As Reading Scores Lag, New Pilot Program Hopes Individual Attention Will Make A Difference
Poverty has long been an obstacle to reading. A new program called the Big Plan aims to boost reading scores by giving extra, individual attention to a select group of young readers who are close to reading at their grade level, but not quite there.
The program is being rolled out at two pilot schools in Manatee County, where county-wide according to Florida Standards Assessments (FSA) scores, 51 percent of third-graders were marked “proficient” last year.
The United Way Suncoast on Monday gave $1,000 each to Samoset and Palm View Elementary Schools in Bradenton, to help pay for books and materials.
At Samoset Elementary in Bradenton, two out of three third graders (66 percent) couldn't read at their grade-level, according to last year’s FSA results. At Palm View, 59 percent were not proficient.
As part of the Big Plan roll-out at Samoset, assistant principal Samantha Webb said trained volunteers affiliated with United Way Suncoast have already begun spending extra time reading one-on-one with a few dozen students.
"Our goal and what we would like to achieve by really having our learning pals from United Way work with our students is that we're targeting 10 students in grades for second and third and our goal is that these students who are on the cusp of being proficient will achieve proficiency by the end of the year," said Webb.
"We did choose students that right now are not getting any supplementary instruction from outside resources. And we figured with people who are invested in their learning and their growth, that we can make a big impact on these students."
The second pilot school, Palm View, is still selecting target students and will start soon.
“Remember, this is above and beyond what we're already doing,” said principal Kaththea Johnson.
“And so this being above and beyond allows us to home in specifically on a group of students at a time.”
The program will eventually roll out to 10 schools.
"We are focusing on our 10 most impoverished schools that are really the ones that are struggling the most,” said Manatee County Schools Superintendent Cynthia Saunders.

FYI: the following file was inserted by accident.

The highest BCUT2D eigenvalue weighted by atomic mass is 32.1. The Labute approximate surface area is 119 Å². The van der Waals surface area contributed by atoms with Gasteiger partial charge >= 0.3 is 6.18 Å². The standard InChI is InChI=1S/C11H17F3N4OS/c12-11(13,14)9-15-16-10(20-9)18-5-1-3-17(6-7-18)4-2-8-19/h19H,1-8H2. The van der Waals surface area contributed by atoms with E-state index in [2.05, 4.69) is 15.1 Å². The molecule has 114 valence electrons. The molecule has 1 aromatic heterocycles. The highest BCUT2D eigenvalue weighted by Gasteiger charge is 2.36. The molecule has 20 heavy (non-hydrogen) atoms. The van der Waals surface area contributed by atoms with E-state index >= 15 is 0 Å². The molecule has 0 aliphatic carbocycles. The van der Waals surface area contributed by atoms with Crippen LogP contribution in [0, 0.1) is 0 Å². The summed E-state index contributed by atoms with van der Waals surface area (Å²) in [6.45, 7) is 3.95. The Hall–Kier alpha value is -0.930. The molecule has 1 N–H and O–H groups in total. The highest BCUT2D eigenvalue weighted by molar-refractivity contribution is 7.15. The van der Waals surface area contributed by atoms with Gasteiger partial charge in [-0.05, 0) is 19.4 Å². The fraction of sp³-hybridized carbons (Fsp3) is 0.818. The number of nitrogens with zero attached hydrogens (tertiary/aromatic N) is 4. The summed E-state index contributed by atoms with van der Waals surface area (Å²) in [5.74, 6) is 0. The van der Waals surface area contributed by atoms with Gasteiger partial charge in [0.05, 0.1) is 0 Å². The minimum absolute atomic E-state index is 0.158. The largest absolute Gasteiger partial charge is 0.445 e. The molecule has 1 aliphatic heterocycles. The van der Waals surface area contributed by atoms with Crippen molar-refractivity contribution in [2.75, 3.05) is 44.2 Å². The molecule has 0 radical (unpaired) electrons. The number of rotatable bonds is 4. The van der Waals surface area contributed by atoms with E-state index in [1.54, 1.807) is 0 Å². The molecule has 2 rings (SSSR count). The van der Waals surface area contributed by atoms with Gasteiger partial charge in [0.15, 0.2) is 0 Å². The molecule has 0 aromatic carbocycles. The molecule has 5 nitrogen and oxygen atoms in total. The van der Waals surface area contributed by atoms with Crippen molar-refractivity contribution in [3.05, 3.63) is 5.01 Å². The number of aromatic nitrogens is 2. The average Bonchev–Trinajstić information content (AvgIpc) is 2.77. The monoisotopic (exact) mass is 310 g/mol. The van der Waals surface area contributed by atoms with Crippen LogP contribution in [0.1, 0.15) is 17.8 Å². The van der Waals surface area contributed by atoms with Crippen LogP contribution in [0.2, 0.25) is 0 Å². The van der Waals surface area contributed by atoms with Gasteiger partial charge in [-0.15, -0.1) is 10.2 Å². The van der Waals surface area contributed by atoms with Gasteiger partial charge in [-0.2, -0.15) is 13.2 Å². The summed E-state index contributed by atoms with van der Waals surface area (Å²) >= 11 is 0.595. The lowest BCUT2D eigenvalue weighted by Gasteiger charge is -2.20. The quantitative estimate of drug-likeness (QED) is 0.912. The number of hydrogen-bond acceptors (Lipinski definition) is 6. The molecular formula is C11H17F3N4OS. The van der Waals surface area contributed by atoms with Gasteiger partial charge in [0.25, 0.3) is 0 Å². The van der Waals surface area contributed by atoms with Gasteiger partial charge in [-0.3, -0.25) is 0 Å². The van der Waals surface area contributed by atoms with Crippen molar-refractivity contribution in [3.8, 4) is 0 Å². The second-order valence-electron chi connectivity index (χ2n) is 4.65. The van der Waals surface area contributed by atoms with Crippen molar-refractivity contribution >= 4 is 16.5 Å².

Saunders said a long-running partnership with the Campaign For Grade-Level Reading didn’t produce big change, so more key players were invited to the table to brainstorm solutions.
“We've really not seen the needle move as we would have liked. We've improved some but not to the level that we had hoped. So we instituted a board just for this initiative. We have the Early Learning Coalition at the table, we have the Education Foundation as well as the Community Foundation there. We have county government. So we have a lot of different people at the table, because we know it is a community issue.”
Saunders said the program may take shape differently at different schools, according to student needs.
“You really want to start with a small number, and tweak it, if need be, to ensure that the plan you have is the right plan and successful. But we are individualizing per the individual school,” she said.
Initially, the hope was that big changes could occur in a year, but Saunders said that was scaled back given the enormous challenge that reading represents in impoverished areas and among communities where English is a second language.
"It really is a pretty large mountain to move. So one year really isn't reasonable for an expectation. So we've sat back and said, okay, we do need to have a goal. It does need to be quickly achieved, but it needs to be something that can be achieved within a working framework,” she said.
"Within three years, we're hoping to really see a significant improvement in our grade level leading initiatives."
According to Bronwyn Beightol, Manatee area president at United Way Suncoast, the Big Plan is “working to ensure that our children read on grade level by paying attention to individual students, not just groups of students and hoping that that will get us to success,” Beightol said.
“The school district has children for a short amount of time – just 14 percent of their time is spent in school. The rest of the time is out of school. And that's our community responsibility and our community mandate to work and ensure that our children thrive.”
At Samoset, the goal is to get the number of proficient readers from its current level of 34 percent to about 60 percent in three years.
Overall, according to Manatee County Schools, where nearly 3,500 K-3 students are identified as “chronically underperforming,” the plan is “poised on cutting the number of underperforming students in half over the next five years.”